Interactive street adverts offer free Wi-Fi, apps

Billboards and advertising posters on streets, in phone booths and at railway stations could soon 'talk' to users, with interactive ads using wireless technology to offer downloads to passers-by.

A recent interactive ad for mobile phone maker Nokia in London phone boxes urged passers-by to download an app on the spot, according to a report today in the Wall Street Journal.

Search giant Google and mobile operator Orange are among other companies looking at pilot schemes that allow people to interact with adverts at bus stops and train stations, in telephone boxes and at airports.

"You have to wait here. You don't have to be bored," ran a Google poster campaign at bus stops in the Boston area that allowed waiting passengers to download Google's mobile app via a free Wi-Fi connection.

From 1st March, Orange is set to offer punters the chance to download its ON wireless app for Android from wireless-equipped adverts at 300 sites in London and New York.

The bus-stop ads also offer passengers free Wi-Fi internet access.

"It's an old-school media that has been around for hundreds of years but we've dressed it up and made it fresh," said Zohar Levkovitz, chief executive and co-founder of Amobee, the Californian start-up behind the technology.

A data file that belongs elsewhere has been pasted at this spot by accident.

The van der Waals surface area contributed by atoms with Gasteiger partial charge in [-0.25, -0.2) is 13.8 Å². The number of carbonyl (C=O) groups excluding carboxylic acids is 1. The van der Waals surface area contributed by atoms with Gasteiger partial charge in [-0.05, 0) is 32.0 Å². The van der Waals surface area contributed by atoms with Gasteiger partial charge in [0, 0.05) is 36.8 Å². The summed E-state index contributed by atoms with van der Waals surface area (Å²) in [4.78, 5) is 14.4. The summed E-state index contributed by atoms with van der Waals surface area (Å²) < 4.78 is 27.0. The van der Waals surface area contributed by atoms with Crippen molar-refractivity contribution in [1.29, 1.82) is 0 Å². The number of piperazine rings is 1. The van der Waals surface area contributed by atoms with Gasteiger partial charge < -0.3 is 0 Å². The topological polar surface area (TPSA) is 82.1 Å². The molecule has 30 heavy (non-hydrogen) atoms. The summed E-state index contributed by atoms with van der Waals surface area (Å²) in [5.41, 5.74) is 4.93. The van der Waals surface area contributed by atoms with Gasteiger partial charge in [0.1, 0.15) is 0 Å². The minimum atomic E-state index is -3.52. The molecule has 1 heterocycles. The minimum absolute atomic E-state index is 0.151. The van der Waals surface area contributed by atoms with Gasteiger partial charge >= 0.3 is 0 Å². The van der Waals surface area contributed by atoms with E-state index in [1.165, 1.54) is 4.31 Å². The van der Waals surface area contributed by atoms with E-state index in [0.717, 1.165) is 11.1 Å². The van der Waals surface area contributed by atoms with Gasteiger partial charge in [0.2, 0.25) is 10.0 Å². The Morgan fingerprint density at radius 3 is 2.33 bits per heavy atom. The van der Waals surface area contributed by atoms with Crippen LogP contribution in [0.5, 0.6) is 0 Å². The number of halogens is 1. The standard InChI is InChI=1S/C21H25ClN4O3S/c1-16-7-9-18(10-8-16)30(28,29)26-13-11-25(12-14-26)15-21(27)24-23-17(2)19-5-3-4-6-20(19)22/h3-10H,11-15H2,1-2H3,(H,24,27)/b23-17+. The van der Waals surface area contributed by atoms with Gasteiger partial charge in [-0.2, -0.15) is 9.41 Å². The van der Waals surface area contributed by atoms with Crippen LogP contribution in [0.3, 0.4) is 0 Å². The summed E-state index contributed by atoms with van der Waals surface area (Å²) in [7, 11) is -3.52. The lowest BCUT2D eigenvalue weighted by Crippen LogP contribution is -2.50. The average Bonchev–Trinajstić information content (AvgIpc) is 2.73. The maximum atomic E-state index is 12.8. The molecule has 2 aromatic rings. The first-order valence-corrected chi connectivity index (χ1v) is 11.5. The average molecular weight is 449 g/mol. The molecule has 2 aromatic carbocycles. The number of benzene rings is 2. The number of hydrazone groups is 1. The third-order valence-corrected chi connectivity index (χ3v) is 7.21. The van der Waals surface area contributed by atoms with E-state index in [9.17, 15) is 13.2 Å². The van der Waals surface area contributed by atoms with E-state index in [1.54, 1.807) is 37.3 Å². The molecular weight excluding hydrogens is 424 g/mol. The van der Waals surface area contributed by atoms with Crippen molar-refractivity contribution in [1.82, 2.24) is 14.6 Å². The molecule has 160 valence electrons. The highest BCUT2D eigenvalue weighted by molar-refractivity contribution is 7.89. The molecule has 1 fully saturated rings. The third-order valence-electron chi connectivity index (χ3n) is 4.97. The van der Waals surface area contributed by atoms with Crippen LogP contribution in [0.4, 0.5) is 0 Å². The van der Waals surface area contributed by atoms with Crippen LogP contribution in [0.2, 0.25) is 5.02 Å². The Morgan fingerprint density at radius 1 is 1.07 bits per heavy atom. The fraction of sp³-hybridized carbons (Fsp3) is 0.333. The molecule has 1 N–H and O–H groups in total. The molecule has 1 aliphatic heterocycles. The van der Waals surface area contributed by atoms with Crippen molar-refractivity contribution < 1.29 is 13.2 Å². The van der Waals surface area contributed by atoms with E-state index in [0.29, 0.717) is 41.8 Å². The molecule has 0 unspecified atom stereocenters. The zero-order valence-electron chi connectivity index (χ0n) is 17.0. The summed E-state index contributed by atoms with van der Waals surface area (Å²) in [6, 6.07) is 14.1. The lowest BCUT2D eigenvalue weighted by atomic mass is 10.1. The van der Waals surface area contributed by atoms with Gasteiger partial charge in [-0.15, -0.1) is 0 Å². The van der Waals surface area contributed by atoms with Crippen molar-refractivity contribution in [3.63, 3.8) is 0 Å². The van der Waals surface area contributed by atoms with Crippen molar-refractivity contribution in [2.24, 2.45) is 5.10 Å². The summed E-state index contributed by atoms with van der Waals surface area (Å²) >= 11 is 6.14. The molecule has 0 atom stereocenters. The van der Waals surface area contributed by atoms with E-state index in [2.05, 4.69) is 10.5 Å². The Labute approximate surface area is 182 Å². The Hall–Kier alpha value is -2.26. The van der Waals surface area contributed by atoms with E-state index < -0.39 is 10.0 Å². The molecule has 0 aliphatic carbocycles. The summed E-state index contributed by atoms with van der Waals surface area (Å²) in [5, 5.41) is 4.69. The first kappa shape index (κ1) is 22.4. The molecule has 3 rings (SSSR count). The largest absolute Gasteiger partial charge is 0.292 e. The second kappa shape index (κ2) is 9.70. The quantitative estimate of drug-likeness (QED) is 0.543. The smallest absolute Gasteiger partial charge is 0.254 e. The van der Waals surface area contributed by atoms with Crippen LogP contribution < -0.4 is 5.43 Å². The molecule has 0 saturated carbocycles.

Campaigns have so far been used to distribute free wireless applications or ring tones for smart phones - but could eventually be used to sell games and other digital goods or services.

Big companies are said to be interested in the interactive ads because they allow them to more accurately track their advertising spend. Under deals currently being trialled, advertisers pay only when customers interact with the ad, with fees ranging between $1 and $3 depending on the advert's location.

During the 10 weeks that the Nokia campaign ran, 1.5 million people interacted with the poster and tens of millions of people saw it, according to Craig Hepburn, the company's global director of digital.

"We've been really impressed with the kind of performance and the engagement," Hepburn told the Wall Street Journal.